A Tip to Prevent Employees From Feeling Left Out
Consider options like hybrid meetings. Combining real/virtual meetings brings people together, both those who are physically in a meeting room (space permitting, of course) and those dialing in to a Zoom / Meet / Chat / Teams call or video.
4. The Pressure on Employees: ‘Being Seen’ and Staying Engaged
While an extended period of working from home has already forced many companies to address the question of whether people are actually working when they’re ‘working from home’, the return of some employees to a physical location may raise this question again.
A Tip to Improve Accountability
Hopefully, by now, your teams will have built the trust required to ensure work gets done no matter where people are based. But, as performance reviews come around, it might be necessary to rely on more formal ways of ensuring targets are met. Encourage employees to keep records of the work they’ve done. It’s not just good practice to document their work, listing achievements can also help them feel good about what they’ve managed to accomplish, despite the odds.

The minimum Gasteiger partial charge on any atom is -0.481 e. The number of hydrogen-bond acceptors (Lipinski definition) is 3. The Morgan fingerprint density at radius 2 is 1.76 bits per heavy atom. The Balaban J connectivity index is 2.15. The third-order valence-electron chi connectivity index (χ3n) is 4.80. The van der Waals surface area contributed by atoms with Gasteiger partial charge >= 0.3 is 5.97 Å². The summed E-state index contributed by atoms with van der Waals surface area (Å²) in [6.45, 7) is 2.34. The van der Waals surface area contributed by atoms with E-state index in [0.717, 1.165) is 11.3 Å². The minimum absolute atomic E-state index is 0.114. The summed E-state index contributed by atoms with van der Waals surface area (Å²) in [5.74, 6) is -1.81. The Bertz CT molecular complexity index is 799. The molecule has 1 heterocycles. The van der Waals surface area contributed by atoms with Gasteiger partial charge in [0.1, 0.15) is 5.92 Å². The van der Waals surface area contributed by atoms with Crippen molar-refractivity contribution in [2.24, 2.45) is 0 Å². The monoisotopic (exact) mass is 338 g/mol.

5. The Future: Will There Even Be Offices?
How many desks will an office of the future look like? It’s uncertain, exactly, but it’s likely to be a lot emptier and more open than offices were in the past. Virtual meetings are not going anywhere and some employees may choose not to return to the office at all, if that’s okay with your organization.
Tips for Preparing For The Future